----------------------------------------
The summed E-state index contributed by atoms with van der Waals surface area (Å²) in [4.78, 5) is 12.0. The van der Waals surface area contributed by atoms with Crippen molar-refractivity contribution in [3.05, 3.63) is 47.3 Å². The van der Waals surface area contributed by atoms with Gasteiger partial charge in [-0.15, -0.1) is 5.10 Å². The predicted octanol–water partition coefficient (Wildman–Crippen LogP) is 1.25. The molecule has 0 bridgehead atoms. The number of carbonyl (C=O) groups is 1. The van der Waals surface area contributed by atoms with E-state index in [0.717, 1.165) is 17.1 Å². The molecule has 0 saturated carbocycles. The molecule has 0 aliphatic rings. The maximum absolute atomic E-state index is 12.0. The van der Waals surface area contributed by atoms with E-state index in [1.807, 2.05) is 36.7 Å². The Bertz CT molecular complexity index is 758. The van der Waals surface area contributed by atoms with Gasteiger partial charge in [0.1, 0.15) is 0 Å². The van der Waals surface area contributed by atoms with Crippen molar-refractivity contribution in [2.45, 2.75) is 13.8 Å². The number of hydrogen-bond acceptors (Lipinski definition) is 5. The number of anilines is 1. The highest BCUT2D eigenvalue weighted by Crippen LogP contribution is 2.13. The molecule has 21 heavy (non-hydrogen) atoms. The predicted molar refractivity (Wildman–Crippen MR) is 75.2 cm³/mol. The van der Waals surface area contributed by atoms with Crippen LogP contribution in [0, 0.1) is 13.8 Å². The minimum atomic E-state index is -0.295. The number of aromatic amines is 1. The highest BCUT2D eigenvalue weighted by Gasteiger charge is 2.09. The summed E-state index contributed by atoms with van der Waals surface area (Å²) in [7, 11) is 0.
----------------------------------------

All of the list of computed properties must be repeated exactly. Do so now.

The summed E-state index contributed by atoms with van der Waals surface area (Å²) in [4.78, 5) is 12.0. The van der Waals surface area contributed by atoms with Crippen molar-refractivity contribution in [3.05, 3.63) is 47.3 Å². The van der Waals surface area contributed by atoms with Gasteiger partial charge in [-0.15, -0.1) is 5.10 Å². The predicted octanol–water partition coefficient (Wildman–Crippen LogP) is 1.25. The molecule has 0 bridgehead atoms. The number of carbonyl (C=O) groups is 1. The van der Waals surface area contributed by atoms with E-state index in [0.717, 1.165) is 17.1 Å². The molecule has 0 saturated carbocycles. The molecule has 0 aliphatic rings. The maximum absolute atomic E-state index is 12.0. The van der Waals surface area contributed by atoms with E-state index in [1.807, 2.05) is 36.7 Å². The Bertz CT molecular complexity index is 758. The van der Waals surface area contributed by atoms with Gasteiger partial charge in [0.1, 0.15) is 0 Å². The van der Waals surface area contributed by atoms with Crippen molar-refractivity contribution in [2.45, 2.75) is 13.8 Å². The number of hydrogen-bond acceptors (Lipinski definition) is 5. The number of anilines is 1. The highest BCUT2D eigenvalue weighted by Crippen LogP contribution is 2.13. The molecule has 21 heavy (non-hydrogen) atoms. The predicted molar refractivity (Wildman–Crippen MR) is 75.2 cm³/mol. The van der Waals surface area contributed by atoms with Crippen LogP contribution in [0, 0.1) is 13.8 Å². The minimum atomic E-state index is -0.295. The number of aromatic amines is 1. The highest BCUT2D eigenvalue weighted by Gasteiger charge is 2.09. The summed E-state index contributed by atoms with van der Waals surface area (Å²) in [7, 11) is 0.